The Reality Of Donald Trump's Golf Empire

Long before Donald Trump was the 45th President of the United States of America, he was a very well known and highly influential figure in the golf world. According to his website, Trump Golf, the Trump Organization made their first golf course acquisition in 1999, when they acquired what would become the Trump International Golf at West Palm Beach. In 2011, Trump developed the organization's first international golf course, when he created the Trump International Golf Course at the Great Sand Dunes in Aberdeen, Scotland.

His most recently completed course was Trump International in Dubai, which opened in 2017. In the coming years, Trump's website claims there will be two more international courses opening in Indonesia — in Bali and Lido — in addition to another course in Dubai. However, not all of Trump's golf course ventures have worked out. Per Time, in 1998, he spent around $2.5 million on over 400 acres of land in upstate New York, only for the local governments to deny his plans citing environmental concerns.

Trump still frequently plays golf now that he is no longer in the White House, and he is very popular on his home courses among friends and fans (per The New York Times). This is the reality of Donald Trump's golf empire explained.

Trump has 16 open golf courses

Being such a large presence in the golf world, you would expect Donald Trump to have at least a few properties. Still, finding out the Trump Organization has a whopping 16 open courses is pretty surprising. Since acquiring Trump International Golf Club at West Palm Beach in South Florida, he has opened another 15 golf clubs, and he has plans to open as many as three more in the coming years (per Trump Golf). Of the courses, seven of them are open to the public, while nine of them are private clubs for members only (via Trump Golf).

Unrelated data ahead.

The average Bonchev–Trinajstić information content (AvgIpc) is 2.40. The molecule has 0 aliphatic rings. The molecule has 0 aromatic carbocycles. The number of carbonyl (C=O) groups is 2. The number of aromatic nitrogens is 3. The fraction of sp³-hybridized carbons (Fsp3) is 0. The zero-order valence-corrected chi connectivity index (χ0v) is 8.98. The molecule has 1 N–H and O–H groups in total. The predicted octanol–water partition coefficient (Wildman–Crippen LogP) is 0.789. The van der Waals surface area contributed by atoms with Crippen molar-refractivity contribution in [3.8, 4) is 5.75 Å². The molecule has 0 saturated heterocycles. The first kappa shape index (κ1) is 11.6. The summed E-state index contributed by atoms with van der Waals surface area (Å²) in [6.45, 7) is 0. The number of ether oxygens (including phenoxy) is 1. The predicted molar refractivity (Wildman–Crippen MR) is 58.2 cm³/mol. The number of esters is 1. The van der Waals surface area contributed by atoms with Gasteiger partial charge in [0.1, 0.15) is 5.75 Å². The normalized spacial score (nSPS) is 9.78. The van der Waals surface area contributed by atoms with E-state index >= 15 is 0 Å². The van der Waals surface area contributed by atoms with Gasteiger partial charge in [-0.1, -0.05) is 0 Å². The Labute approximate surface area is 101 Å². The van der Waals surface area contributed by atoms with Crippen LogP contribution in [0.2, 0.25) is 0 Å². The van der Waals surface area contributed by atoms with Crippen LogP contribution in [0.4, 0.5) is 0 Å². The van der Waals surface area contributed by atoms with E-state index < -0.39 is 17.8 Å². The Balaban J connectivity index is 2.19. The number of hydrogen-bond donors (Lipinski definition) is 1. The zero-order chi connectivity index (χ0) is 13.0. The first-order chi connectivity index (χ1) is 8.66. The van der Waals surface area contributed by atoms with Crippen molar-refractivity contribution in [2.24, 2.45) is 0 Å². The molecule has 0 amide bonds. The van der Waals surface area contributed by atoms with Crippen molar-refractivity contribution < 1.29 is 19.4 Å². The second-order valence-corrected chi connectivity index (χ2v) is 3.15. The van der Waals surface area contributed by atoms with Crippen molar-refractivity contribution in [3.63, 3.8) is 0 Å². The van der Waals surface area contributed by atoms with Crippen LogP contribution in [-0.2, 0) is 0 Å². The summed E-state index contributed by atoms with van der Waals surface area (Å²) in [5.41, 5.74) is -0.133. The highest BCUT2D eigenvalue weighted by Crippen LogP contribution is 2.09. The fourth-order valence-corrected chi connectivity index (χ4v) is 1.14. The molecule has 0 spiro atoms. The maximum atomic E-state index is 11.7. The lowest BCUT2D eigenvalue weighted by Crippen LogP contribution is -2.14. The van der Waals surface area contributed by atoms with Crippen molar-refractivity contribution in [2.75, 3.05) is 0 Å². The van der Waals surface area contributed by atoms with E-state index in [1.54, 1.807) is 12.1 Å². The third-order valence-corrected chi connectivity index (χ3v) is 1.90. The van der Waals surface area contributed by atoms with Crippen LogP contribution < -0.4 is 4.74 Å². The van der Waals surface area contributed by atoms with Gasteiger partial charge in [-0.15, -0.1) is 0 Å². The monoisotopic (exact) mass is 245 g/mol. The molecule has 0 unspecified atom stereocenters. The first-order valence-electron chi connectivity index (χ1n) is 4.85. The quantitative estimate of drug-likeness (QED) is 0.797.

His courses boast some very famous architects and designers, and several of them were designed by the Fazio design family. Jim created the course at West Palm Beach, and Tom and his son Tom II are responsible for the Bedminster, Colts Neck, Washington, D.C., and Philadelphia courses. Tiger Woods designed Trump's golf course for the still-under-construction Trump World Golf Club in Dubai in the United Arab Emirates. Ernie Els, the South African golfer better known as "The Big Easy," designed another of Trump's future courses in Lido, Indonesia.

Many of the courses have also hosted major PGA and LPGA events, including the 2017 Women's Open and the 2017 Senior PGA Championship. His course in Doral, Florida, has hosted more than 50 PGA tour events alone, though not all of them under Trump's ownership.

Trump used his presidency to help his golf courses

When Donald Trump became president in 2017, there were a lot of questions about what would happen with his business interests, and especially his golf courses. As the Citizens for Responsibility and Ethics in Washington (CREW) watchdog group points out in their 2020 report, even though Trump surmised that he would be too busy to golf as president, he had actually visited his own properties 303 times by September 2020. Trump also had public officials, both domestic and foreign, visit his Virginia, Bedminster, and West Palm Beach golf clubs more than 400 times during his presidency.

In 2020, The New York Times reported that Trump tried to get the U.S. Ambassador to Britain, Robert Wood Johnson IV, to pressure British officials to host the British Open at his Scotland golf club in Turnberry. In 2017, The New York Times also reported that his course in Bedminster, New Jersey, was using the possibility of Trump's in-person appearance to market the venue for weddings. The newspaper pointed out the use of his name and presidency for financial gain are violations of the presidential emoluments clause.

Trump used appearances at Bedminster to drum up publicity in 2020 (via The Washington Post), when he held a press conference and signed four separate executive orders in his clubhouse. It's unclear exactly how much Trump financially gained at his golf courses through his presidency, but according to CREW, it was significant.

The hole-in-one controversy